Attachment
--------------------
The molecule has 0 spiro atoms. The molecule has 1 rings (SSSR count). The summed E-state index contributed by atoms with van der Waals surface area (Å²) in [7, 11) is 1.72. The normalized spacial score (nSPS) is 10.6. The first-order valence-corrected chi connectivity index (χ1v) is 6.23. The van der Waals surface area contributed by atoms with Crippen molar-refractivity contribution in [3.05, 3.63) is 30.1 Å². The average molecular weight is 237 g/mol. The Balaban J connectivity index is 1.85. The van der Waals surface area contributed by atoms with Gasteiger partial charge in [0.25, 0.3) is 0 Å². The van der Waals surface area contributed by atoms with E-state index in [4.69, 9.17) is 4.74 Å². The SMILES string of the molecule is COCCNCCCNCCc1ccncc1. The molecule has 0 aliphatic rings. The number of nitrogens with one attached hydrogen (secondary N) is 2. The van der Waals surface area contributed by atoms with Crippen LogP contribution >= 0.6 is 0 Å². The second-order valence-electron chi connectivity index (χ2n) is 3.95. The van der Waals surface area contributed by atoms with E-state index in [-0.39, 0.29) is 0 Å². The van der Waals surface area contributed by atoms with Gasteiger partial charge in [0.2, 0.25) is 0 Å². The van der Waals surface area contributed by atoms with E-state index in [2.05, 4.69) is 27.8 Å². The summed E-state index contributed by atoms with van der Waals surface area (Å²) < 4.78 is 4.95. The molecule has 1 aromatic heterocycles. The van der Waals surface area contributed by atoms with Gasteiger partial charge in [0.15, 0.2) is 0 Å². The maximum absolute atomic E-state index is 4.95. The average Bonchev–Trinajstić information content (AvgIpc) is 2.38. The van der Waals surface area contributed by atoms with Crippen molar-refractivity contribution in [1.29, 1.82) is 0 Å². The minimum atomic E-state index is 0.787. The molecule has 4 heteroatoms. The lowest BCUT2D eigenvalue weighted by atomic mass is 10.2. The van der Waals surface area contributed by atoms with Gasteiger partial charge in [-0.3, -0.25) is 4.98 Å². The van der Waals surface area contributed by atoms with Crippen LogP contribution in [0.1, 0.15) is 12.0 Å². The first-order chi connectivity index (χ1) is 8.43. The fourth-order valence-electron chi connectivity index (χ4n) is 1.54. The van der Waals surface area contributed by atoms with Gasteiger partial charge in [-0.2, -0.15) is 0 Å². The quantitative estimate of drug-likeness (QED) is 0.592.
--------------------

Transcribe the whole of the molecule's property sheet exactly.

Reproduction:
The molecule has 0 spiro atoms. The molecule has 1 rings (SSSR count). The summed E-state index contributed by atoms with van der Waals surface area (Å²) in [7, 11) is 1.72. The normalized spacial score (nSPS) is 10.6. The first-order valence-corrected chi connectivity index (χ1v) is 6.23. The van der Waals surface area contributed by atoms with Crippen molar-refractivity contribution in [3.05, 3.63) is 30.1 Å². The average molecular weight is 237 g/mol. The Balaban J connectivity index is 1.85. The van der Waals surface area contributed by atoms with Gasteiger partial charge in [0.25, 0.3) is 0 Å². The van der Waals surface area contributed by atoms with E-state index in [4.69, 9.17) is 4.74 Å². The SMILES string of the molecule is COCCNCCCNCCc1ccncc1. The molecule has 0 aliphatic rings. The number of nitrogens with one attached hydrogen (secondary N) is 2. The van der Waals surface area contributed by atoms with Crippen LogP contribution >= 0.6 is 0 Å². The second-order valence-electron chi connectivity index (χ2n) is 3.95. The van der Waals surface area contributed by atoms with E-state index in [-0.39, 0.29) is 0 Å². The van der Waals surface area contributed by atoms with Gasteiger partial charge in [0.2, 0.25) is 0 Å². The van der Waals surface area contributed by atoms with E-state index in [2.05, 4.69) is 27.8 Å². The summed E-state index contributed by atoms with van der Waals surface area (Å²) < 4.78 is 4.95. The molecule has 1 aromatic heterocycles. The van der Waals surface area contributed by atoms with Gasteiger partial charge in [0.15, 0.2) is 0 Å². The maximum absolute atomic E-state index is 4.95. The average Bonchev–Trinajstić information content (AvgIpc) is 2.38. The van der Waals surface area contributed by atoms with Crippen molar-refractivity contribution in [1.29, 1.82) is 0 Å². The minimum atomic E-state index is 0.787. The molecule has 4 heteroatoms. The lowest BCUT2D eigenvalue weighted by atomic mass is 10.2. The van der Waals surface area contributed by atoms with Gasteiger partial charge in [-0.3, -0.25) is 4.98 Å². The van der Waals surface area contributed by atoms with Crippen LogP contribution in [0.1, 0.15) is 12.0 Å². The first-order chi connectivity index (χ1) is 8.43. The fourth-order valence-electron chi connectivity index (χ4n) is 1.54. The van der Waals surface area contributed by atoms with Gasteiger partial charge in [-0.2, -0.15) is 0 Å². The quantitative estimate of drug-likeness (QED) is 0.592.